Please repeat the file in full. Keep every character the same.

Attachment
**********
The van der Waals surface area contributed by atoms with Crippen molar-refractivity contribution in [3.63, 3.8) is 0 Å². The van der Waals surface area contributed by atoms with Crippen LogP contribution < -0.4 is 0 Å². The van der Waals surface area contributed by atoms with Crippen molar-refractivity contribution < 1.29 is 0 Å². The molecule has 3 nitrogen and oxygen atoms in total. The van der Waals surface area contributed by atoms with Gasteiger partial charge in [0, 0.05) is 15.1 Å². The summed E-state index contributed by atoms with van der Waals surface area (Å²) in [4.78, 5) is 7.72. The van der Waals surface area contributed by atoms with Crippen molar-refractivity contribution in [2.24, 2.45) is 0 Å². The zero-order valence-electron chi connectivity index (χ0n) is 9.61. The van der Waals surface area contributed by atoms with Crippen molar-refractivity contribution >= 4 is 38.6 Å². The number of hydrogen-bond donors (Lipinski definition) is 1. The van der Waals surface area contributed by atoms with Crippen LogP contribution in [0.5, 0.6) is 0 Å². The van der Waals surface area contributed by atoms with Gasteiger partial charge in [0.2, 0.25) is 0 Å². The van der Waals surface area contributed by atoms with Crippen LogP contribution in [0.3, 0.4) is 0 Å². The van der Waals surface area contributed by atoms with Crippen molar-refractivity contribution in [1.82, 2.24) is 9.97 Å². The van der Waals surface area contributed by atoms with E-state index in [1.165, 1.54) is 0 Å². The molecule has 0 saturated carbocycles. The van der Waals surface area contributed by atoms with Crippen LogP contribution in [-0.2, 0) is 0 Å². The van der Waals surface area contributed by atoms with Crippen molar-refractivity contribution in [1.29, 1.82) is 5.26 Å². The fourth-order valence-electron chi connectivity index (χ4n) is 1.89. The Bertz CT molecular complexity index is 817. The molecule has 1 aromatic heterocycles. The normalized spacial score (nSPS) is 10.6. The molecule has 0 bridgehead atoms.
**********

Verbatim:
The van der Waals surface area contributed by atoms with Crippen molar-refractivity contribution in [3.63, 3.8) is 0 Å². The van der Waals surface area contributed by atoms with Crippen LogP contribution < -0.4 is 0 Å². The van der Waals surface area contributed by atoms with Crippen molar-refractivity contribution < 1.29 is 0 Å². The molecule has 3 nitrogen and oxygen atoms in total. The van der Waals surface area contributed by atoms with Gasteiger partial charge in [0, 0.05) is 15.1 Å². The summed E-state index contributed by atoms with van der Waals surface area (Å²) in [4.78, 5) is 7.72. The van der Waals surface area contributed by atoms with Crippen molar-refractivity contribution in [2.24, 2.45) is 0 Å². The zero-order valence-electron chi connectivity index (χ0n) is 9.61. The van der Waals surface area contributed by atoms with Crippen molar-refractivity contribution >= 4 is 38.6 Å². The number of hydrogen-bond donors (Lipinski definition) is 1. The van der Waals surface area contributed by atoms with Crippen LogP contribution in [0.5, 0.6) is 0 Å². The van der Waals surface area contributed by atoms with Gasteiger partial charge in [0.2, 0.25) is 0 Å². The van der Waals surface area contributed by atoms with Crippen LogP contribution in [0.3, 0.4) is 0 Å². The van der Waals surface area contributed by atoms with Crippen molar-refractivity contribution in [1.82, 2.24) is 9.97 Å². The van der Waals surface area contributed by atoms with E-state index in [1.165, 1.54) is 0 Å². The molecule has 0 saturated carbocycles. The van der Waals surface area contributed by atoms with Crippen LogP contribution in [-0.2, 0) is 0 Å². The van der Waals surface area contributed by atoms with Crippen molar-refractivity contribution in [1.29, 1.82) is 5.26 Å². The fourth-order valence-electron chi connectivity index (χ4n) is 1.89. The Bertz CT molecular complexity index is 817. The molecule has 1 aromatic heterocycles. The normalized spacial score (nSPS) is 10.6. The molecule has 0 bridgehead atoms.